This document describes a pilot project implemented by the Indianapolis Violence Reduction Partnership to assess the success of applying problem solving approaches to issues of inmate re-entry.
From 1990 to 2000 the number of former prisoners released annually from U.S. prisons increased from 400,000 to 600,000. Research has found that about two-thirds of released inmates will re-offend within 3 years of release. This high rate of re-offending poses public safety problems for communities and neighborhoods as well as a loss in human capital for the former inmates and their families. Marion County, IN, the State’s largest urban center, experiences a large number of former inmates returning to the community. The Indianapolis Violence Reduction Partnership (IVRP) decided to employ a problem solving approach to the issue of inmate re-entry. The project began with an analysis of the re-entry population that included a profile of prison releases during 2000, a survival analysis of a sample of inmates, and interviews and focus groups with recently released inmates and service providers experienced in working with former inmates. The analysis indicated that 40 percent of former inmates were arrested within 1 year of release, and younger inmates and those with extensive criminal histories were at higher risk for re-offending, as were African-American inmates. In addition, both inmates and service providers described a common set of barriers to successful re-entry including housing, substance abuse, negative peer influences, and anxiety of not “making it.” These findings led the IVRP to implement a pilot project that consisted of having recently released inmates attend a neighborhood-based group meeting convened by criminal justice officials and including community representatives and service providers. The meetings were based on the notion of combining deterrence and social support. The pilot project was evaluated using a quasi-experimental design. The treatment group consisted of 93 former inmates who attended 1 of 5 meetings, while the comparison group consisted of 107 former inmates released at the same time period as the treatment group but in a different neighborhood. The meetings were rotated geographically throughout the city so both treatment and comparison groups were drawn from the three targeted areas. The meetings were well received by neighborhood representatives, service providers, criminal justice officials, and the inmates. The analysis, however, failed to detect a measurable effect on future offending. During the follow-up period that ranged from 10 to 24 months, approximately 40 percent of both the treatment and the control groups were re-arrested. Analysis showed that the treatment group survived longer (average = 172 days) than did the comparison group (average = 120 days) before being re-arrested. In addition, the treatment group was also less likely to be re-arrested for a person offense. These differences did not prove statistically significant in the survival analysis. The findings from this study are consistent the limited prior research which indicates that former inmates are at a high risk of re-offending and pose difficult challenges for criminal justice officials and communities. These findings translate into significant costs for the community, the criminal justice system, and for the former inmates and their families. One policy implication is that investments in initiatives that would actually reduce re-offending by returning inmates would likely yield significant savings in terms of the costs of crime associated with these individuals. Study limitations are discussed. Tables, figures, and references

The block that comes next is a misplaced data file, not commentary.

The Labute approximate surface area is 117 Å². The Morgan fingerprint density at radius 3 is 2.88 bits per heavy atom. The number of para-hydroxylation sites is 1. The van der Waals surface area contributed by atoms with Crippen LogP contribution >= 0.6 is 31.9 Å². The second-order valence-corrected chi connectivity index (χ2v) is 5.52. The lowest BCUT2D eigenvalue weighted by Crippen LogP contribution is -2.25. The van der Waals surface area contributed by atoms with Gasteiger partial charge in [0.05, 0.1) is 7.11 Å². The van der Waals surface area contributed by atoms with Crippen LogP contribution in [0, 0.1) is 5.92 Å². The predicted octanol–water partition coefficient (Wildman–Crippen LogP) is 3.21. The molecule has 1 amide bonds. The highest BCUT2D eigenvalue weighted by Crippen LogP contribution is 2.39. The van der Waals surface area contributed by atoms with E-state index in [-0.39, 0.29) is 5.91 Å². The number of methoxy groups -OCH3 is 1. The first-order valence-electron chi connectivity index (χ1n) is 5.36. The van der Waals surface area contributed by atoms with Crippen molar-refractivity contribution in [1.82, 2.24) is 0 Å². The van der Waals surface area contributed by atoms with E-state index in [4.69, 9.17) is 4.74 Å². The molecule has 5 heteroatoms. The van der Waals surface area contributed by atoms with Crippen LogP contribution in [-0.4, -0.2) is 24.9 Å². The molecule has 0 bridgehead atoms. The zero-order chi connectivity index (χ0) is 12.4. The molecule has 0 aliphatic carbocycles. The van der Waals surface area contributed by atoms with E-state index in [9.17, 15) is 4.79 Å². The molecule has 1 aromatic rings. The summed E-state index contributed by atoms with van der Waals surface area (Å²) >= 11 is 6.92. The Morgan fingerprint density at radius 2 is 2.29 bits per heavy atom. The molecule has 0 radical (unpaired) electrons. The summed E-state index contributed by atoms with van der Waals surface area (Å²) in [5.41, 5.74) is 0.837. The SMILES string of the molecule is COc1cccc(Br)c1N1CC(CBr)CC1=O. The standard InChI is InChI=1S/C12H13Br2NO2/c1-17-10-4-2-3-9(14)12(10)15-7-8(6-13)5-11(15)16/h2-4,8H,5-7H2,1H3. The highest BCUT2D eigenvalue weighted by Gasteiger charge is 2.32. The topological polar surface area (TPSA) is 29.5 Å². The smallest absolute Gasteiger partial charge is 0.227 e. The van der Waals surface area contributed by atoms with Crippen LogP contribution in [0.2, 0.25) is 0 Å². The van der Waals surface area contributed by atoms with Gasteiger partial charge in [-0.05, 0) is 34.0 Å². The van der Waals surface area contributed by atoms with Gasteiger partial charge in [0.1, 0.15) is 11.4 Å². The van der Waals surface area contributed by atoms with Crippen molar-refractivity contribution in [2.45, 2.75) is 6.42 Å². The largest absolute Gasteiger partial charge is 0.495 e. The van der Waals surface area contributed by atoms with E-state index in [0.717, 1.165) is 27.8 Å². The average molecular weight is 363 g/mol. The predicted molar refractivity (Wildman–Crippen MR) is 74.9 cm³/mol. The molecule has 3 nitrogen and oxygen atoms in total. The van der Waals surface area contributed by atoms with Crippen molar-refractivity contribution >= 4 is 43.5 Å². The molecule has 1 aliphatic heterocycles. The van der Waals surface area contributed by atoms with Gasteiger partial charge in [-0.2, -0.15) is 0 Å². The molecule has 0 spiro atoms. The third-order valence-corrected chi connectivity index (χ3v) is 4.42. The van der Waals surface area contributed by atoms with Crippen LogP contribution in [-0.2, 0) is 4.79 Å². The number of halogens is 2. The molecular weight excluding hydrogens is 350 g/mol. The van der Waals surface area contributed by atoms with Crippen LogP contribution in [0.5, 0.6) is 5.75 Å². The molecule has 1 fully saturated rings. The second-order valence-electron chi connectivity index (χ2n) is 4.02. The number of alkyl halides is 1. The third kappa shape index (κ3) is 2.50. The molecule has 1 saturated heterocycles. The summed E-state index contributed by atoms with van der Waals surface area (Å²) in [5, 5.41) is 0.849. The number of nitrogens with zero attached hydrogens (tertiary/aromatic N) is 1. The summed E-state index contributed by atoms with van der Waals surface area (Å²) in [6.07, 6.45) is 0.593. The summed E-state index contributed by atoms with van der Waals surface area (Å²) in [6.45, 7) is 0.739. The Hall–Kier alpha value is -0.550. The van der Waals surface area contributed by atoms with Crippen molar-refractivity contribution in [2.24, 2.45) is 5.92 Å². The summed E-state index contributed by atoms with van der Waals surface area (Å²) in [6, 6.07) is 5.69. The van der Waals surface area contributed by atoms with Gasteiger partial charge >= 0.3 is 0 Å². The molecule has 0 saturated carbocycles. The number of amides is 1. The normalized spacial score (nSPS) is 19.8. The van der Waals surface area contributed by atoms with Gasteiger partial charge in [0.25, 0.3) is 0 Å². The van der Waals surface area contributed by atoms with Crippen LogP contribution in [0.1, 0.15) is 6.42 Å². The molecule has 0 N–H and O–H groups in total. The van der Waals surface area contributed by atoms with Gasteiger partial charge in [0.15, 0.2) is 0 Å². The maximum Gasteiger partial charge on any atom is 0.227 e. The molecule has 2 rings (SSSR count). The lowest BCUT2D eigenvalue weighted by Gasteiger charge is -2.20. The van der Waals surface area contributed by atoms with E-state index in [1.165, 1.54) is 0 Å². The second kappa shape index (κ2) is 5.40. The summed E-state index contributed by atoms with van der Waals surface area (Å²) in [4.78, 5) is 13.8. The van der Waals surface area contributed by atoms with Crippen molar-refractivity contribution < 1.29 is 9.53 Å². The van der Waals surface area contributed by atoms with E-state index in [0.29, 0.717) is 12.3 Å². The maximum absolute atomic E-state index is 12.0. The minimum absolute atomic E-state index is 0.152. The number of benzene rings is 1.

Date Published: February 1, 2003